Chapter 1:11-13 (ESV) - Woe to them! For they walked in the way of Cain and abandoned themselves for the sake of gain to Balaam's error and perished in Korah's rebellion. These are hidden reefs at your love feasts, as they feast with you without fear, shepherds feeding themselves; waterless clouds, swept along by winds; fruitless trees in late autumn, twice dead, uprooted; wild waves of the sea, casting up the foam of their own shame; wandering stars, for whom the gloom of utter darkness has been reserved forever.
Question to consider: How do we keep people from being deceived by false teachers?
In Jude’s exhortation about those who would pervert the work of his brother on the cross, he pronounced a woe. A woe is a pronouncement of God’s curse and judgment. His references to Cain, Balaam, and Korah are three different ways in which powerful people have perverted the hearts of men against God. Cain murdered his brother in jealousy and selfish ambition to be the promised seed of the woman. When he was exiled for his action, he went and built his own civilization against God rather than repenting of his sin and appealing to God’s mercy.
Although Cain’s civilization was responsible for creating art and music, it was not for the glory of God, and this civilization ultimately invented instruments of warfare and were bent on wiping out the holy line of Seth until God destroyed them in the flood. False teachers who walk in the way of Cain lift up themselves rather than Christ and teach others to do the same.
Balaam was a prophet who was willing to sell out Israel for money (Numbers 22). Though he was compelled to speak God’s words of blessing on Israel, according to Jesus in Revelation 2:14, Balaam ultimately “taught Balak to put a stumbling block before the sons of Israel, so that they might eat food sacrificed to idols and practice sexual immorality.” False teachers who practice Balaam’s error make merchandise out of their congregations, perverting the message of the gospel in an effort to gain wealth.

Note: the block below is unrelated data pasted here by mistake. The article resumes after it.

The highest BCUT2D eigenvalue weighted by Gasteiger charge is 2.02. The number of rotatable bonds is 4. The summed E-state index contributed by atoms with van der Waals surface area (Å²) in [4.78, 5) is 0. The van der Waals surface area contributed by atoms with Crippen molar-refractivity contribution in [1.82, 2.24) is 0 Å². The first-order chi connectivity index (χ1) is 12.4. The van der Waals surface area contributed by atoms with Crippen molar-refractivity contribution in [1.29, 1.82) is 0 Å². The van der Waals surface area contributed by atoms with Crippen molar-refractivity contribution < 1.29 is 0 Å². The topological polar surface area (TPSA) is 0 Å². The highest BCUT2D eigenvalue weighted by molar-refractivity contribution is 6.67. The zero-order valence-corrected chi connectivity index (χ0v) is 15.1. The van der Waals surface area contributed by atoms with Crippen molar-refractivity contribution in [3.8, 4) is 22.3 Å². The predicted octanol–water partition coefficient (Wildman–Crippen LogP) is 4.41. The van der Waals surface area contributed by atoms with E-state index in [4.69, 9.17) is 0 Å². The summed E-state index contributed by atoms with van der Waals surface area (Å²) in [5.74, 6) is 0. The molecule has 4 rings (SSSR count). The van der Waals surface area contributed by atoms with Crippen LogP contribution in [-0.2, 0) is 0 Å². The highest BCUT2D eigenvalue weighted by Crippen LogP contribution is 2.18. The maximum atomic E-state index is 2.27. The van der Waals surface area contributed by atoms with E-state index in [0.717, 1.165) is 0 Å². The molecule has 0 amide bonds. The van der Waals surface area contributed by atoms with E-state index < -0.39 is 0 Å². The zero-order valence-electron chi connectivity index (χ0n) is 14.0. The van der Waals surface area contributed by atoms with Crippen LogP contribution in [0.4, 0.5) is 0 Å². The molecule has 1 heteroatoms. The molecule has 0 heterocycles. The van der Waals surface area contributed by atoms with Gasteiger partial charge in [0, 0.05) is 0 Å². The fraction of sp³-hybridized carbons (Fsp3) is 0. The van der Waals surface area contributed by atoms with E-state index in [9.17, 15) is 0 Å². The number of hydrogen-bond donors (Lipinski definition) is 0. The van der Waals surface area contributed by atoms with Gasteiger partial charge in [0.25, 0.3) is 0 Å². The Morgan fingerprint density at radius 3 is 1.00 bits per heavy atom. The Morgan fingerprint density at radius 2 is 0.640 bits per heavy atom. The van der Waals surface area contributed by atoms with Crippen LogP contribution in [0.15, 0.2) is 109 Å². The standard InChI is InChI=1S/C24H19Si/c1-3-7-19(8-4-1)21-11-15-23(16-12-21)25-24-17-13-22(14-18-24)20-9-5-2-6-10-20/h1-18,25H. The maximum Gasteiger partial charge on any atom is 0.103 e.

Korah was a son of Levi and a priest in the tabernacle who led a mob of people against Aaron and Moses (Numbers 16). God opened the earth and swallowed up Korah and his followers. Those who act like Korah are those who cause unwarranted contention in the church and seek to undermine the leadership. This is not about holding a false teacher or elder accountable for heresy, but a plot to subvert a true teacher in order to gain personal power.
The warning from Jude is that those who cause ruin in this way are hard to spot because they hide among the rest of the congregation until their plans come about. God of course knows who they are and will ultimately judge them for it, but the best way to protect a congregation from these wolves in sheep’s clothing is to teach sound doctrine.
Dear heavenly father, teach us to love Your word so that we may come to know You better. Please give us discernment to recognize a counterfeit that comes in Jesus’ name and the courage to stand against it. Amen.